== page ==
Do middle-school students understand how well they actually learn?

November 26, 2007

Given national mandates to ‘leave no child behind,’ grade-school students are expected to learn an enormous amount of course material in a limited amount of time.

“Students have too much to learn, so it’s important they learn efficiently,” says Dr. John Dunlosky, Kent State professor of psychology and associate editor of Journal of Experimental Psychology: Learning, Memory and Cognition. Today, students are expected to understand and remember difficult concepts relevant to state achievement tests.

However, a major challenge is the student’s ability to judge his own learning. “Students are extremely over confident about what they’re learning,” says Dunlosky.

Dunlosky and his colleague, Dr. Katherine Rawson, Kent State assistant professor of psychology, study metacomprehension, or the ability to judge your own comprehension and learning of text materials. Funded by the U.S. Department of Education, their research primarily focuses on fifth, seventh and eighth graders as well as college-aged students, and how improving metacomprehension can, in turn, improve students’ self-regulated learning.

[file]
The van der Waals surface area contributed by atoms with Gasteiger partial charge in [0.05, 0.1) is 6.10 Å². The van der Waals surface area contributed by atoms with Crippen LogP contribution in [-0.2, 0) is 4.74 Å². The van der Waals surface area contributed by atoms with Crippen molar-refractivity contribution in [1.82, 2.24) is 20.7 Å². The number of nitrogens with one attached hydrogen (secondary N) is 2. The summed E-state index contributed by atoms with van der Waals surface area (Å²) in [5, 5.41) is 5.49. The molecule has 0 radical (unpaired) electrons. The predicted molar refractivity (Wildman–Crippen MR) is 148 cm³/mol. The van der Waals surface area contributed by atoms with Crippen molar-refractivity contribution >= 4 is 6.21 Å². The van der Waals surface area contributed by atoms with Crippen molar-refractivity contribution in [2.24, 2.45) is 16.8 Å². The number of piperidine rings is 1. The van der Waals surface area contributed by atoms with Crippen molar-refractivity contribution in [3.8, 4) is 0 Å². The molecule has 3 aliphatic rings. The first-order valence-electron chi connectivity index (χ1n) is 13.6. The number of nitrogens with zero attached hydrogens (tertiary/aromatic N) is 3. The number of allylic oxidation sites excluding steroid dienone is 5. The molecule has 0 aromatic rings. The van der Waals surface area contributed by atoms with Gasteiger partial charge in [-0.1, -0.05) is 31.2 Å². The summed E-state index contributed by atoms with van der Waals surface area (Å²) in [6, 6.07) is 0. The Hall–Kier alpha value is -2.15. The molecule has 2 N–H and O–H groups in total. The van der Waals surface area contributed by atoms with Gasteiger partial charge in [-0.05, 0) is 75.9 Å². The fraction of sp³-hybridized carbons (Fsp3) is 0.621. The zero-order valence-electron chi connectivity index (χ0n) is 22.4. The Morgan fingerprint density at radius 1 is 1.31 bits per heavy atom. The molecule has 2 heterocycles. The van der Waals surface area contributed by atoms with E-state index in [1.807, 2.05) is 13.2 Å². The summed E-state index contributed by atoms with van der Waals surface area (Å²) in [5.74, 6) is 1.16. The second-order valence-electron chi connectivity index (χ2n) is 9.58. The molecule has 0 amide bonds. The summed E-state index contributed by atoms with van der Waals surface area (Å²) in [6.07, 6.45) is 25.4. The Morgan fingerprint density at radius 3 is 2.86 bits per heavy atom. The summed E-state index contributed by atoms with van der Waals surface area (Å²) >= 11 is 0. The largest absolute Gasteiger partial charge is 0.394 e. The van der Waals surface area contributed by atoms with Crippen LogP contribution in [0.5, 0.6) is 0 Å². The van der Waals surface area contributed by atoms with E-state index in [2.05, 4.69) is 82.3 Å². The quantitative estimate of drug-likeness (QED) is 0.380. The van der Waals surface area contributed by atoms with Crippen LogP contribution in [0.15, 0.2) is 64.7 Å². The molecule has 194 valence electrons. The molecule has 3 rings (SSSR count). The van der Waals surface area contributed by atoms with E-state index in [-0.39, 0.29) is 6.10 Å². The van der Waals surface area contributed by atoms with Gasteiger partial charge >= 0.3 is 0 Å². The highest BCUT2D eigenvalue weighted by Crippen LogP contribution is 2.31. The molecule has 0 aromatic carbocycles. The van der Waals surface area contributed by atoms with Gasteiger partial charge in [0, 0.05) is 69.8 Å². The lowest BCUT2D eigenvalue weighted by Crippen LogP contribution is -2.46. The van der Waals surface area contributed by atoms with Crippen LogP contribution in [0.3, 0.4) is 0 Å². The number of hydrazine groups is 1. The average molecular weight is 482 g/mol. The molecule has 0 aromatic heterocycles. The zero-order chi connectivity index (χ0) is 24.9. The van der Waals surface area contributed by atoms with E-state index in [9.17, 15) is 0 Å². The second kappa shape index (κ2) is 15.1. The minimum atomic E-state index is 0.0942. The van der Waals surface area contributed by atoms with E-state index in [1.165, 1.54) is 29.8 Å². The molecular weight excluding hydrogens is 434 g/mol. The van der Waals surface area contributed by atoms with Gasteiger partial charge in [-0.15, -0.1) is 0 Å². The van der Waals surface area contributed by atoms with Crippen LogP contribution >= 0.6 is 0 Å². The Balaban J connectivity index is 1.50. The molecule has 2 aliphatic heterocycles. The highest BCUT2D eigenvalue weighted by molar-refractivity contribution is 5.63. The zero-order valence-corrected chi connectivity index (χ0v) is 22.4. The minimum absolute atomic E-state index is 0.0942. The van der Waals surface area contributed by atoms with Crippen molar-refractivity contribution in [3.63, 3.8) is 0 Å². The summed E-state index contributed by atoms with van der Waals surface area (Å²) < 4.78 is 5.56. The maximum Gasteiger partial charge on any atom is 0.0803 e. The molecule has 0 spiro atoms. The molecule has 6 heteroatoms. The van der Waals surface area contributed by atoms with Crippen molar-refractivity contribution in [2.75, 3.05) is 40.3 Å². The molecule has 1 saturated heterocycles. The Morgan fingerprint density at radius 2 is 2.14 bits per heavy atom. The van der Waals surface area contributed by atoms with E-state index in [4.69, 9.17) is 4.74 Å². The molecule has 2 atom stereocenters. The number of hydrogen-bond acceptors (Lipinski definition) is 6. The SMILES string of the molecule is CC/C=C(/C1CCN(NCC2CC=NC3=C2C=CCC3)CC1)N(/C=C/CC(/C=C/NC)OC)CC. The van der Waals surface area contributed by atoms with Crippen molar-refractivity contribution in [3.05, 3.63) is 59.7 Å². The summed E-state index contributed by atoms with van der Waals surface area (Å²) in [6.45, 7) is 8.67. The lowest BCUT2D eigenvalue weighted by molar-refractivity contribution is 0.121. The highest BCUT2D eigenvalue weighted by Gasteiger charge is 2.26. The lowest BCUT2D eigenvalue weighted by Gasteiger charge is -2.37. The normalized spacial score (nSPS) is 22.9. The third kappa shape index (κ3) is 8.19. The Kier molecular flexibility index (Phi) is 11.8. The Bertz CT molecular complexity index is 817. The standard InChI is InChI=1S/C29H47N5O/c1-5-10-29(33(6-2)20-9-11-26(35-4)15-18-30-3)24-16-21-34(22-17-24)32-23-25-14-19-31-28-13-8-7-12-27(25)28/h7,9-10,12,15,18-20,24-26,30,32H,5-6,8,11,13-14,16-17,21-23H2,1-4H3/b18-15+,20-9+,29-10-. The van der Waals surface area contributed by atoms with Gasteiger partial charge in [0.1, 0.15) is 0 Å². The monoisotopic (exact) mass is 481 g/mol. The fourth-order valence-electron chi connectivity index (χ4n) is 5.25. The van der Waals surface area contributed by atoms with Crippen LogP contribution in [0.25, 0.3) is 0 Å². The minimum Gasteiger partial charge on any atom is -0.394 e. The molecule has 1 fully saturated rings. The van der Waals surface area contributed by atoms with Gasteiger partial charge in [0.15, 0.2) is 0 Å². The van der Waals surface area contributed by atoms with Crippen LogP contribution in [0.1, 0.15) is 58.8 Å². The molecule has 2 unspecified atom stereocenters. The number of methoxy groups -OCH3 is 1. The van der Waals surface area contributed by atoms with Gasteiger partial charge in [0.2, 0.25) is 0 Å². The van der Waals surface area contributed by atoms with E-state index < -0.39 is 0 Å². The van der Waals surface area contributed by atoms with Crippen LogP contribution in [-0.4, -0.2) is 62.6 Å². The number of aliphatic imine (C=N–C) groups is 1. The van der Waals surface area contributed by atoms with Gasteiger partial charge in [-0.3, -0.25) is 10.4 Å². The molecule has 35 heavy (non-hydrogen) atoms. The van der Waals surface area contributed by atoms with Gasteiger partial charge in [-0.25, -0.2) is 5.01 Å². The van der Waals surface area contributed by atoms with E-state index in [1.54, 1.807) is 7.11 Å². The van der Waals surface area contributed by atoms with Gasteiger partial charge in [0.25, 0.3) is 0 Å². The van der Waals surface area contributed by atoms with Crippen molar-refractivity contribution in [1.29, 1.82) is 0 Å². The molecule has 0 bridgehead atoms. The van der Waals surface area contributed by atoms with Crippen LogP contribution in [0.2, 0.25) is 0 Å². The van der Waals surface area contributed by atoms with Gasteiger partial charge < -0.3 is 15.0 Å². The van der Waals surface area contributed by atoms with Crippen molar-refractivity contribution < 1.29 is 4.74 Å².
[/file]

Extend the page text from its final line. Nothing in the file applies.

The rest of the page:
One way to improve this issue is to self-test, says Rawson. After reading or studying information, wait for a short time; then try to recall or summarize the information from memory. Next, check the information recalled against the original source material. Adds Rawson: “Our research consistently shows that without checking, people often believe they’ve remembered something correctly when in fact they haven’t.”

Currently, Dunlosky and Rawson are developing a “study buddy” that combines accurate monitoring with effective schedules of learning. When the guide is completed, they hope to provide it to schools across the state of Ohio.

Source: Kent State University

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